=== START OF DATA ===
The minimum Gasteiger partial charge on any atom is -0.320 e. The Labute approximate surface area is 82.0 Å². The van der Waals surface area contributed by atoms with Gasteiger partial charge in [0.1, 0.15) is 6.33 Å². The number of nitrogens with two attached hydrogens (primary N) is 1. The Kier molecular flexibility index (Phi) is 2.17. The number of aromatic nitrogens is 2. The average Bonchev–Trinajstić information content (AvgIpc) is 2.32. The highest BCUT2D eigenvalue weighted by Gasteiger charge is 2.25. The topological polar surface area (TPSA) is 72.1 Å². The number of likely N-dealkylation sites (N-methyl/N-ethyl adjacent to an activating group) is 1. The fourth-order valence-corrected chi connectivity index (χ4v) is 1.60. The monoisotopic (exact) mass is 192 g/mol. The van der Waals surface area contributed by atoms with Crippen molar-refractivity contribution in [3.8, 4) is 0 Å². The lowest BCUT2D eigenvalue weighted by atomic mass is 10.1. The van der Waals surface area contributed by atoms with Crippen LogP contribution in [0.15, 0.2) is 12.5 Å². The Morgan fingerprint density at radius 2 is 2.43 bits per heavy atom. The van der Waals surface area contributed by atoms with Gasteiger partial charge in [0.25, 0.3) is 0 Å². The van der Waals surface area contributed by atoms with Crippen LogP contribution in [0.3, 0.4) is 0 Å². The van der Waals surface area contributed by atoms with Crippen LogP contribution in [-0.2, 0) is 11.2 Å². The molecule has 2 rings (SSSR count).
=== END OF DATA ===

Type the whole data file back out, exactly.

The minimum Gasteiger partial charge on any atom is -0.320 e. The Labute approximate surface area is 82.0 Å². The van der Waals surface area contributed by atoms with Gasteiger partial charge in [0.1, 0.15) is 6.33 Å². The number of nitrogens with two attached hydrogens (primary N) is 1. The Kier molecular flexibility index (Phi) is 2.17. The number of aromatic nitrogens is 2. The average Bonchev–Trinajstić information content (AvgIpc) is 2.32. The highest BCUT2D eigenvalue weighted by Gasteiger charge is 2.25. The topological polar surface area (TPSA) is 72.1 Å². The number of likely N-dealkylation sites (N-methyl/N-ethyl adjacent to an activating group) is 1. The fourth-order valence-corrected chi connectivity index (χ4v) is 1.60. The monoisotopic (exact) mass is 192 g/mol. The van der Waals surface area contributed by atoms with Crippen molar-refractivity contribution in [3.8, 4) is 0 Å². The lowest BCUT2D eigenvalue weighted by atomic mass is 10.1. The van der Waals surface area contributed by atoms with Crippen LogP contribution in [0.15, 0.2) is 12.5 Å². The Morgan fingerprint density at radius 2 is 2.43 bits per heavy atom. The van der Waals surface area contributed by atoms with Gasteiger partial charge in [0.25, 0.3) is 0 Å². The van der Waals surface area contributed by atoms with Crippen LogP contribution in [0.3, 0.4) is 0 Å². The van der Waals surface area contributed by atoms with Crippen LogP contribution in [-0.2, 0) is 11.2 Å². The molecule has 2 rings (SSSR count).